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Red Wings could get closer look at European prospects ahead of NHL draft

Ted Kulfan
The Detroit News

Detroit — This already has been a wacky NHL season given the pandemic, the fact playoffs haven’t even begun yet, and now an undetermined playoff-caliber team has won draft lottery.

But get ready for more subtle twists and turns.

Russian goaltender Yaroslav Askarov could be an option for the Red Wings at No. 4.

For instance, in September and October, just weeks before the NHL Entry Draft, many of the European prospects in this draft class will be playing hockey again.

With the pandemic easing in Europe, at least for now, most of those leagues should be up and running in the autumn.

The North American junior leagues likely will not be.

So, for Red Wings’ general manager Steve Yzerman and his staff, it’ll be another valuable scouting opportunity and chance for those European players to sell themselves on the ice — while comparable North American prospects are sitting.

“That could just confuse the situation even more,” Yzerman said. “We thought about that. In all likelihood, you’ll have some of these kids playing, the way it looks right now, and potentially, some of the North American kids not playing.

“So, depending on who’s playing, who’s not playing, who plays well, who doesn’t, it can complicate your decision-making even more.”

It certainly does offer, everyone around the NHL agrees, the unique opportunity for a young player to give himself a second chance to move himself up in the draft.

It's another subplot in an unexpected, crazy hockey season.

“These kids may play more hockey in September, maybe late August; the European leagues start earlier. If they’re playing, we’re probably going to watch them,” Yzerman said. “It will have some influence on our decisions, good or bad.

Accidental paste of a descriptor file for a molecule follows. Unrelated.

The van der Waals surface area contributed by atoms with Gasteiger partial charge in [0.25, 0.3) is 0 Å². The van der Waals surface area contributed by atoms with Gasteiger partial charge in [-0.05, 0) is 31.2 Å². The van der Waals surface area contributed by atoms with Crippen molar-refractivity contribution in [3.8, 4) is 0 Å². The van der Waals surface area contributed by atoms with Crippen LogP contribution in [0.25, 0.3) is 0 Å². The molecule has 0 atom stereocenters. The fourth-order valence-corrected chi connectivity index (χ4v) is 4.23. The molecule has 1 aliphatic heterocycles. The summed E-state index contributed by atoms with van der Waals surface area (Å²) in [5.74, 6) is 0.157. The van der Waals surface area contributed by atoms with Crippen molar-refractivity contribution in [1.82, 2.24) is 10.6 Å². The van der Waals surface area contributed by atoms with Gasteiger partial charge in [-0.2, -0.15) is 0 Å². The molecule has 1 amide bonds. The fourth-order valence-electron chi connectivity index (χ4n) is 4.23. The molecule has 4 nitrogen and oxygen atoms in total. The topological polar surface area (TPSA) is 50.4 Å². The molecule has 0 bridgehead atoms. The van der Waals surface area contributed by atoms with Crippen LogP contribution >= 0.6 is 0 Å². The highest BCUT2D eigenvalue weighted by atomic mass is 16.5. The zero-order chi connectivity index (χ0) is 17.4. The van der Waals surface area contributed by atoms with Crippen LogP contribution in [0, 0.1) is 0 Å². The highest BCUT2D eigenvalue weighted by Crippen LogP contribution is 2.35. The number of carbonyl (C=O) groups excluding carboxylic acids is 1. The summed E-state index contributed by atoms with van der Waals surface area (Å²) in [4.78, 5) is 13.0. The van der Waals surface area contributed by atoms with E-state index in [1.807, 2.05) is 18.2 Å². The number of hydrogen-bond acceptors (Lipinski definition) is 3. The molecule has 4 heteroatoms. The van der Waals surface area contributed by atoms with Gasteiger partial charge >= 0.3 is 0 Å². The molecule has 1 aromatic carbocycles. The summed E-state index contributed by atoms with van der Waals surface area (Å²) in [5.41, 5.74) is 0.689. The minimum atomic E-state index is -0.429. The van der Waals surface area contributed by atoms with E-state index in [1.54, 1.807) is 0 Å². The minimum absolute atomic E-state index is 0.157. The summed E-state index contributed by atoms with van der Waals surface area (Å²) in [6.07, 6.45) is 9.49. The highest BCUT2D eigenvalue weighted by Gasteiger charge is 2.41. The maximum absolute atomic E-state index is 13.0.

“There’s work to be done.”

The Red Wings dropped to fourth overall in the draft lottery. But given the options near the top of this draft class, the Wings in all likelihood will get an impactful player.

Given the certainty knowing where the Wings are finally picking helps narrow the focus, Yzerman said.

“We can really focus on the kids in that spot,” Yzerman said. “I know our guys, myself, we’ve watched a lot of video on them. We’re going to go back now and we’ll watch even more. That’s all we can do right now.

“Kris Draper (director of amateur scouting) and his staff have interviewed  a lot of the kids in this type of (video) format, and have spent a lot of time with them and a lot of time with the people around them, getting to know them from different perspectives.

“There’s still work to be done, and like I said, if there’s more hockey to be played, which it looks like there will be prior to the draft, we’ll watch it.”

There are several players who instantly become possible prospects the Wings could be interested in at No. 4, given this scenario of getting another chance to scout and analyze one more time.

Swedish forwards Lucas Raymond and Alexander Holtz, and Russian goalie Yaroslav Askarov are viable options where the Wings are picking.

Raymond already has been pegged the favorite by many draft analysts as the player the Wings will pick.

A 5-foot-10, 175-pound winger with a playmaker’s mentality, Raymond also grades out well defensively and does a great job stealing pucks.

But Raymond is a pure goal scorer, and showed it with a three-goal game for Sweden in the 2019 world junior gold medal game.

Holtz, at 6-foot 185 pounds, had 16 points in 35 games as a 17-year-old playing against men in Sweden. He’s an elite playmaker, but some scouts believe Holtz could be the next best goal-scorer in this class behind presumed No. 1 pick Alexis Lafreniere.

Askarov long has been the biggest question mark in this class.

Conventional wisdom in hockey is, you don’t draft a goaltender this high in the draft.

But it has been done, and Askarov is the type of prospect a team such as the Wings could attempt to grab.

At 6-foot-3, 176 pounds, Askarov has the athleticism in net that scouts feel could make him a Vezina Trophy winner someday.

ted.kulfan@detroitnews.com

Twitter: @tkulfan